Steel Structure Trivia: The Topping Out Tree

Holiday trees abound this time of year, but have you ever wondered why they’re habitually perched atop of steel buildings? It’s a time-honored practice called “topping out” — when the last piece of structural steel, along with an evergreen tree and often an American flag, is placed at the highest point of a building during construction. The above photo shows the topping out of the Martin Army Community Hospital, Fort Benning, Ga., the U.S. Army Corps of Engineers' first-ever design-build hospital project, opened in 2014. (For more on the project, see the article "Building up the Fort") (Photo: Thornton Tomasetti)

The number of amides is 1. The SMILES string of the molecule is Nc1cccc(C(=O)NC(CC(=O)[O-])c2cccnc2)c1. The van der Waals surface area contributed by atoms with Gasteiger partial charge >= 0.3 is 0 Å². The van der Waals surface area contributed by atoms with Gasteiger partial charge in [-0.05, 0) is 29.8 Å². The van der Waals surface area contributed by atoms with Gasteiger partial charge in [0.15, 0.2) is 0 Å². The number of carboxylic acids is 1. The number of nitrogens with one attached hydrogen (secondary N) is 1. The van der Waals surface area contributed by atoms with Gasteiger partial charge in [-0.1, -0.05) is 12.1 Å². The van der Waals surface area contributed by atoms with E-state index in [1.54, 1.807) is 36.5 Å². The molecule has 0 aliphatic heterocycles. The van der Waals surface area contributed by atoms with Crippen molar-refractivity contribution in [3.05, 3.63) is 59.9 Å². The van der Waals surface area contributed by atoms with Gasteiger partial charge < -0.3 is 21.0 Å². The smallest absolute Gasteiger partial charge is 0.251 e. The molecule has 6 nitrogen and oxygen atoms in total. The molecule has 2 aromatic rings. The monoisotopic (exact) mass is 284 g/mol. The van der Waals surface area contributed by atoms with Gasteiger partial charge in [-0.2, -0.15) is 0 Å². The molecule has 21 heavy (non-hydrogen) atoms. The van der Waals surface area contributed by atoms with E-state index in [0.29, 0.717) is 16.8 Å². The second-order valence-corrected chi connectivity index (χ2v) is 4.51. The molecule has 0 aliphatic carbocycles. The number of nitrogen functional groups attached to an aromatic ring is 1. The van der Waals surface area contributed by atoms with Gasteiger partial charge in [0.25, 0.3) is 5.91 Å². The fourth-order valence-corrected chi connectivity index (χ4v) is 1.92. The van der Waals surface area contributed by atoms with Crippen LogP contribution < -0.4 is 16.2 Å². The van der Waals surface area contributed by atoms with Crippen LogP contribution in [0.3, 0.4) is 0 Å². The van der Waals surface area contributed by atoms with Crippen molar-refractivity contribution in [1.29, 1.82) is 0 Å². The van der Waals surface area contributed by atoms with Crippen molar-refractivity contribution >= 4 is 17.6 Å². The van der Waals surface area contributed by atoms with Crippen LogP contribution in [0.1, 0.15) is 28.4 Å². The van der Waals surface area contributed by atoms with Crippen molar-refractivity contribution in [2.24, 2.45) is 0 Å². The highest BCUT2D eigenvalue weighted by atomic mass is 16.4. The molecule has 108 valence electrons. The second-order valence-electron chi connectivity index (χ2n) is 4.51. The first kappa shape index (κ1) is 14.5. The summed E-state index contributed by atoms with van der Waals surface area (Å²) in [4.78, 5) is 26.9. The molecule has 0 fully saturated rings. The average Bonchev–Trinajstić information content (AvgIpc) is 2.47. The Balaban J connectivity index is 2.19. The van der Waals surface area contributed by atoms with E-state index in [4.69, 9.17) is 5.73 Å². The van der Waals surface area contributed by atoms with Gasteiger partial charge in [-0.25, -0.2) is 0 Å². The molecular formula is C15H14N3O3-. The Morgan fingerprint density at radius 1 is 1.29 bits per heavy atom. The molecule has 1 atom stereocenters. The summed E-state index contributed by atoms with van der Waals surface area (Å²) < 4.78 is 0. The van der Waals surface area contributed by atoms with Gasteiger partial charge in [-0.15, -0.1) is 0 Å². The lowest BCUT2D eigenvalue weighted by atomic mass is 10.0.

Our December Steel Structure Trivia question is:

The practice of “topping out” is commonly said to have originated where?

a)  Australia
b)  Scandinavia
c)  Canada
d)  Pacific Northwest
e)  Michigan 


The correct answer is b) Scandinavia. Congratulations to our winners! They are: Ranjit Singh, enterprise integration leader at Douglas Steel Fabricating Corporation, Lansing, Mich. (an AISC member and certified fabricator and erector); Derek Hoffman, detailer/designer at SWF Industrial, Inc., Wrightsville, Pa.; and Nep Viajar, civil/structural engineer at Fluor Corp., Houston.  

You can test your structural steel knowledge right here on our MSC  website on the last Friday of each month, where a new trivia question will be posted to the News section. Our next challenge will be posted in the New Year on Friday, January 26.